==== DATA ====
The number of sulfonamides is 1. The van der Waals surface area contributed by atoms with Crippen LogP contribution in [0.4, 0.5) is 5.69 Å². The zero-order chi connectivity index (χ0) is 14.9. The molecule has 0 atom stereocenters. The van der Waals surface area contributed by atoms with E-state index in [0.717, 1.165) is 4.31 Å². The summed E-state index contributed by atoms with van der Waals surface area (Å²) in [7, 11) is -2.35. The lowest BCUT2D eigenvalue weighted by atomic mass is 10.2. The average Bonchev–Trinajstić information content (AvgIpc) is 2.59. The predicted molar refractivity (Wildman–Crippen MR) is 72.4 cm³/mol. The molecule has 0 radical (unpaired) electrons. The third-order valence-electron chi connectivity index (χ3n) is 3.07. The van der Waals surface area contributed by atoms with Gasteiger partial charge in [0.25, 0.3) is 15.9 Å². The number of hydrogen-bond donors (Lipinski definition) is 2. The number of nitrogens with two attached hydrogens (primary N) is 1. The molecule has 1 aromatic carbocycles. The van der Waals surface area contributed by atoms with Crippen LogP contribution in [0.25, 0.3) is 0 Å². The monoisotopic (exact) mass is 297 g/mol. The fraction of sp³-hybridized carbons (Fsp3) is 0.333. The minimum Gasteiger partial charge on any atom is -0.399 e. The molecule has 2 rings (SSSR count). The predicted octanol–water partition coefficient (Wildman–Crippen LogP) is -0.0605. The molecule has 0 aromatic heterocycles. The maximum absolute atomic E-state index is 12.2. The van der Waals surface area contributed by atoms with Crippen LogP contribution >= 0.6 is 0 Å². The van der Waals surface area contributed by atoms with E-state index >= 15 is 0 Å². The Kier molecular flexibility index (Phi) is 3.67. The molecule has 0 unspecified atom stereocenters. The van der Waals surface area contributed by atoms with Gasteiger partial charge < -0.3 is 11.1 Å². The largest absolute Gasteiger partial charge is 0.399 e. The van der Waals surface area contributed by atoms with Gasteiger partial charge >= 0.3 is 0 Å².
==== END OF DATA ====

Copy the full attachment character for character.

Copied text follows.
The number of sulfonamides is 1. The van der Waals surface area contributed by atoms with Crippen LogP contribution in [0.4, 0.5) is 5.69 Å². The zero-order chi connectivity index (χ0) is 14.9. The molecule has 0 atom stereocenters. The van der Waals surface area contributed by atoms with E-state index in [0.717, 1.165) is 4.31 Å². The summed E-state index contributed by atoms with van der Waals surface area (Å²) in [7, 11) is -2.35. The lowest BCUT2D eigenvalue weighted by atomic mass is 10.2. The average Bonchev–Trinajstić information content (AvgIpc) is 2.59. The predicted molar refractivity (Wildman–Crippen MR) is 72.4 cm³/mol. The molecule has 0 radical (unpaired) electrons. The third-order valence-electron chi connectivity index (χ3n) is 3.07. The van der Waals surface area contributed by atoms with Gasteiger partial charge in [0.25, 0.3) is 15.9 Å². The number of hydrogen-bond donors (Lipinski definition) is 2. The number of nitrogens with two attached hydrogens (primary N) is 1. The molecule has 1 aromatic carbocycles. The van der Waals surface area contributed by atoms with Crippen LogP contribution in [0.25, 0.3) is 0 Å². The monoisotopic (exact) mass is 297 g/mol. The fraction of sp³-hybridized carbons (Fsp3) is 0.333. The minimum Gasteiger partial charge on any atom is -0.399 e. The molecule has 2 rings (SSSR count). The predicted octanol–water partition coefficient (Wildman–Crippen LogP) is -0.0605. The molecule has 0 aromatic heterocycles. The maximum absolute atomic E-state index is 12.2. The van der Waals surface area contributed by atoms with Crippen LogP contribution >= 0.6 is 0 Å². The van der Waals surface area contributed by atoms with E-state index >= 15 is 0 Å². The Kier molecular flexibility index (Phi) is 3.67. The molecule has 0 unspecified atom stereocenters. The van der Waals surface area contributed by atoms with Gasteiger partial charge < -0.3 is 11.1 Å². The largest absolute Gasteiger partial charge is 0.399 e. The van der Waals surface area contributed by atoms with Gasteiger partial charge >= 0.3 is 0 Å².